A leading tobacco manufacturer is warning that a fall in the illicit tobacco market will be short-lived if the government ploughs ahead with plans to introduce plain packaging and the display ban is rolled out to convenience stores and the rest of the UK.

Figures released by HMRC last week revealed the amount of tax lost due to the illicit trade in cigarettes fell from £1.5bn in 2009-10 to £1.2bn in 2010-11, while revenue lost from non-UK duty paid hand rolling tobacco (HRT) fell from £680m to £660m.

The Customs figures are a mid-point estimate, however, and its upper estimate suggests the figures could be as high as £2.1bn and £810m for cigarettes and HRT respectively.

JTI head of UK communications Jeremy Blackburn claimed the fall in the illicit market was due to a decline in overseas travel that curtailed the supply of non-UK-duty paid tobacco, while a 25% devaluation in the pound versus the euro had made the trade less lucrative.

Prior to the introduction of the display ban for large stores in England in April, tobacco manufacturers had claimed it would serve to accelerate the trade in non-UK duty paid tobacco - thus damaging legitimate trade and hurting the Exchequer.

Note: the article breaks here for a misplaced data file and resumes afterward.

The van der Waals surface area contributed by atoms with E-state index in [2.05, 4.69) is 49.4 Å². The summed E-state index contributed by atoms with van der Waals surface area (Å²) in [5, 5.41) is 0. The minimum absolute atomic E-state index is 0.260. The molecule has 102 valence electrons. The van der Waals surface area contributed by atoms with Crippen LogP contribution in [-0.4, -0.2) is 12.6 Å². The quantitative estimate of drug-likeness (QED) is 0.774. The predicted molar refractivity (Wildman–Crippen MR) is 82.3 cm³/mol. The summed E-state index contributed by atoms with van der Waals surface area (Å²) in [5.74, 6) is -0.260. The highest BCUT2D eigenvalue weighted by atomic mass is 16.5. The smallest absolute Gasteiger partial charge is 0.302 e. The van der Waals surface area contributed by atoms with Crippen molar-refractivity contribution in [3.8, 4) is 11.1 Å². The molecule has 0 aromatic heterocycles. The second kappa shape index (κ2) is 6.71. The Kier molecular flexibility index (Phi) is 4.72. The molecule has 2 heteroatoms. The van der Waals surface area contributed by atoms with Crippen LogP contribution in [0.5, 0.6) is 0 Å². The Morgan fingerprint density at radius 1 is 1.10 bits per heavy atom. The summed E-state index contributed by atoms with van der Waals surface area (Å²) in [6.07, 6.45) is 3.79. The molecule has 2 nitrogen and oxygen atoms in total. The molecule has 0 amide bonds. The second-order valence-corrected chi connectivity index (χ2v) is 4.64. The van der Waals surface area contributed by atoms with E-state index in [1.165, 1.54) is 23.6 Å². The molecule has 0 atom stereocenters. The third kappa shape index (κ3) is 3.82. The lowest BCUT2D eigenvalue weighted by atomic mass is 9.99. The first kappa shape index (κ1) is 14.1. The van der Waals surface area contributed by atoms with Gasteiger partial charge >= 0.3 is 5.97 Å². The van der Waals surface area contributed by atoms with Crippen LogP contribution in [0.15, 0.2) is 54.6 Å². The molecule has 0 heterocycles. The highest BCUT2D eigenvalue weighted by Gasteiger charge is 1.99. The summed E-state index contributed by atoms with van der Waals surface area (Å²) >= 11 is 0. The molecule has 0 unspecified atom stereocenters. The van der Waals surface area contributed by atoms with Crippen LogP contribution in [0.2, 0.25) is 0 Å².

“The display has only been implemented in 6.2% of retail outlets across the UK since April 2012 and this applies to England only, so our expectations of the impact still stand,” said Blackburn.

The government is expected to publish the results of its consultation into forcing tobacco products into plain packs in the next few weeks. JTI has been running a £2m press advertising campaign over the last month designed to raise awareness of the impact plain packs will have on the illicit trade.